By JAN MAIN
“Mum, I’ve packed a jar of fresh pickles in your bag. You’ll have to refrigerate them when you get home. They’re not processed in a canner.”
Well, fresh pickles. We’ll have to see what they are like?
It was some time later that I arrived home, unpacked, including the jar of fresh pickled cucumbers. Timely as it was past lunch and those pickles were calling, perfect to have with a snack.
There was a small slice of pickled cucumber on the top, just right for sampling. MMMM. Good! Very good!!!
In fact, the first taste called for more. Just the right companion to that sandwich.
After eating several more, I called my daughter, Alexa for her recipe and asked her if I could use it for you, the readers, as it is a streamlined version of canning.
Fresh pickles can be made simply in minutes and refrigerated a day or two to develop their flavour, then eaten.
These had been refrigerated for only three days and were “finger lickin good!”
I hope you try them and enjoy them as much as I do. I have now made several batches of my own since the first taste.
Fresh Cucumber Pickles
The term “fresh” means that the pickles have not been processed in a boiling water bath or canner which simplifies the making so that a small batch can be prepared in minutes but must be kept refrigerated and used within weeks of making.
On the other hand, processed pickles are shelf stable and can be kept safely for at least a year. Of course, once opened, they must be refrigerated and used up just like the “fresh” pickles.
After a discussion with Alexa, we decided this recipe would work well with baby carrots, small onions and beans as well as the cucumbers.
The hardest part of the recipe is finding a good supply of fresh dill with the dill flower. The dill flower with all its seeds gives the pickles their characteristic “dill “flavour. If you do not have your own garden source of dill with flower, usually farmer’s markets carry it and some supermarkets.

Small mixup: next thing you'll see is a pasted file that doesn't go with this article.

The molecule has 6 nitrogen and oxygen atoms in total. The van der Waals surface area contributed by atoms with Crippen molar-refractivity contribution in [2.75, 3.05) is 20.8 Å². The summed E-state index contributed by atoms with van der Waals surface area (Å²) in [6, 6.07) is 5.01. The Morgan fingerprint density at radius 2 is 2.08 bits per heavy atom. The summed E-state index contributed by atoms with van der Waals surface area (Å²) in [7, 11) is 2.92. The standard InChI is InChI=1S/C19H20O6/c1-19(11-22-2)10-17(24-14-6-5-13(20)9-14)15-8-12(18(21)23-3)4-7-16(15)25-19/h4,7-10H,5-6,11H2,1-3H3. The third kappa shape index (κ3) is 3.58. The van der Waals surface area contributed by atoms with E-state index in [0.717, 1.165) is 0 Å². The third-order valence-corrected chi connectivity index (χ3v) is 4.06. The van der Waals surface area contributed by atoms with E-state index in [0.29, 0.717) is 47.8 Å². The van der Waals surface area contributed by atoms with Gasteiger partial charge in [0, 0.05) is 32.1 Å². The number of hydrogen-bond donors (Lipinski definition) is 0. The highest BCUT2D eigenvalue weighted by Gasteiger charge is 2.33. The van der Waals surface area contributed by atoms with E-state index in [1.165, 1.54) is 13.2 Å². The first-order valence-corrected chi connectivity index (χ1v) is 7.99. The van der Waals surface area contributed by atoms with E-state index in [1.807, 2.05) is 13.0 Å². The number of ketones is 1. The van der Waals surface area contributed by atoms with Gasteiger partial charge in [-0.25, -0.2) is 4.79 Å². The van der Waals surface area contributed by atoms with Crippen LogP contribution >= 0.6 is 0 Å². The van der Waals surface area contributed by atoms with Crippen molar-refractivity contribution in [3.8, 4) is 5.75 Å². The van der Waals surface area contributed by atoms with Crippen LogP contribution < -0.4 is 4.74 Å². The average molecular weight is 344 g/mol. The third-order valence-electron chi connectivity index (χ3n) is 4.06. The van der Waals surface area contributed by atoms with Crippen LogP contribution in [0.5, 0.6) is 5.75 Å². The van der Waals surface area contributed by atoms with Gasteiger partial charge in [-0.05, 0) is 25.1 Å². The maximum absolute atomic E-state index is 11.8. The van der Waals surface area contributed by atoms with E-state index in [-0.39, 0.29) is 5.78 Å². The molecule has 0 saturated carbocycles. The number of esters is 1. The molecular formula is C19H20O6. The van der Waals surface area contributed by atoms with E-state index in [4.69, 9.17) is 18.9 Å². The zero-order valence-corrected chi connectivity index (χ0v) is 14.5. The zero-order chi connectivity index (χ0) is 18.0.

However, when I wanted to test the recipe there was no dill available but I did have fresh garden tarragon. It was a tasty substitution!
2 One pint (2 cup) preserving jars with new lids
2 servings of 4 cups (1 L) fresh garden cucumber (pickling cucumber), beans, baby carrots or small onions
1 cup (250 mL) cider vinegar
1 cup (250 mL) water
1/4 cup (50 mL) granulated sugar
1 tsp (5 mL) pickling salt or table salt
2 cloves garlic, crushed
Pinch cayenne pepper
2 big heads of dill flowers with stem attached or appropriate substitution.
Thoroughly wash lids and jars, leaving them upside down on a clean towel while preparing the pickles.
Wash cucumbers; cut in half then slice in ¼ inch (6.5mm) lengths.
In a saucepan combine vinegar, water, sugar, salt, garlic and cayenne. Bring to a boil; simmer about 5 minutes. Meanwhile, line the bottom of the jars with half the dill blossoms and arrange cucumber slices standing up inside the jar and pack firmly.
Arrange remaining dill blossoms on top. Make sure cucumber slices have been cut to fit the jar leaving ½ inch (1.2 cm) headspace.
Cover prepared vegetables in jars with the t-towel.
Bring the brine solution to the boil; boil about 5 minutes to develop the flavour. Remove towel and pour enough liquid over the vegetables to cover leaving ½ inch (1.2 cm) headspace. (There should be enough brine for 2 jars of pickles.)
Put lid and screw band on, screwing to tighten. Cool on rack. Once cool, refrigerate 2-3 days before serving. Makes 2 (1 pint) jars.